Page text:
KUALA LUMPUR: Party crisis is a test of comradeship and there should not be any harbouring of hate or parting of ways after the episode, MCA deputy president Datuk Chan Kong Choy said.
He said differences in opinion and a split would arise in a crisis and picking up the pieces was part and parcel of politics.
“For the sake of the future generation we must work together and be forward-looking,” he said when opening the MCA Youth's 40th annual general assembly here yesterday.
Chan, who is also Transport Minister, said he was glad that the party crisis was over and unity had returned.
“We must learn from the past,” he said.
The assembly was the first after the party’s power transition in May 23 which also marked the end of three years of power struggle.
Chan who was MCA Youth chief for nine years until he was elected vice-president in the 1999 party election, said his comradeship with the wing was still there.
He described his feelings yesterday as “mixed”.
“I am happy to be back in the assembly to do the opening.
“I am also sad to see that the wing injured in the crisis,” he said.
The MCA Youth had in its Aug 3, 2001 AGM witnessed an unprecedented fracas which saw the throwing of chairs, stink bombs and fist fights.
Chan reminded the Youth that unity was necessary for the wing to redeem its dignity, adding that sincerity from all was needed to achieve this.
He said the Youth would always remain the party front-liners and as such its leaders must have a clear vision of the future and the ability to lead.
“Talent is important for a party and talent should be put to good use for a leader to excel.”
He also pointed out that MCA Youth was the training ground for the next echelon of leaders.
“After the grind, test, nurturing and guidance, the Youth leaders will be ready to take over,” he added.
He said other central committee leaders who were once youth leaders were president Datuk Seri Ong Ka Ting, Datuk Hon Choon Kim, Datuk Fu Ah Kiow, Datuk Poh Ah Tiam and Datuk Tan Chai Ho.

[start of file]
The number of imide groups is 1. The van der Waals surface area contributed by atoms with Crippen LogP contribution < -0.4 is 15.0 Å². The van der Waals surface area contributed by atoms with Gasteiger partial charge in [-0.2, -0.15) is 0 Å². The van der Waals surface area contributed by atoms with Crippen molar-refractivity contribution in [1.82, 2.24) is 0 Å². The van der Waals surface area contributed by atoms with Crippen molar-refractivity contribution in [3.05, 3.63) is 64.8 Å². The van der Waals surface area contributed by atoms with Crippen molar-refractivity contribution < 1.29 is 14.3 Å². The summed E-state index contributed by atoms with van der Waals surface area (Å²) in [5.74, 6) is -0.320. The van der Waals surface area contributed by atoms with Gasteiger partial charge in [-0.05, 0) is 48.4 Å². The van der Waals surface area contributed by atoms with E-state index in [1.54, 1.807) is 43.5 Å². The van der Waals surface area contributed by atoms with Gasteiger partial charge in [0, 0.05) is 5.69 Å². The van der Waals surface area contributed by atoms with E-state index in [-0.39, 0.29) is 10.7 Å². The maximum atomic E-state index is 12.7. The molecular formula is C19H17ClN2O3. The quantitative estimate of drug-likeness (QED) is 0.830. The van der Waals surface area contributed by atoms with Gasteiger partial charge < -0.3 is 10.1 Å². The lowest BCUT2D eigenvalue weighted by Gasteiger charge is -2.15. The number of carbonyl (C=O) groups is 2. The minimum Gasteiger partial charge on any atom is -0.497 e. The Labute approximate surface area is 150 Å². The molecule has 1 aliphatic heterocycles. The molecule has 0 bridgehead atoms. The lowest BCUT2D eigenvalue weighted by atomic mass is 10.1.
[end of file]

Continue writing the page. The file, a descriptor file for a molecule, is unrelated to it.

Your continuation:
At a press conference later, Chan said unity had returned to the Youth and the wing was now ready to take on challenges ahead.
On the amendments to limit the tenure of leadership of party president and Youth and Wanita chiefs to a maximum of nine years, Chan said it would help ensure a smooth transition of power.
On whether he expected to be president in nine years time, Chan, who declined to answer, said: “There is so much work waiting for me.”
On a report by the Education Ministry that 26.2% of Chinese primary school students failed to complete their secondary school last year, Chan said he had directed the Youth to set up a committee to address the high dropout rate.
Hon, who is also Deputy Education Minister, said the rate was similar to the national average of 24.4% of students who did not complete their Form 5.
Hon said the problem was bad in rural areas and the reasons included non-proficiency of language, emigration and students preferring to work.
During the debate later, MCA Youth education bureau chairman Wee Ka Siong pointed out the need to find out who made up the 26.2%.
“Does this number include students who studied overseas, in private schools or independent schools?” he asked.
Wee said the MCA seminar on education at the end of this month would be a good forum to discuss the issue further.
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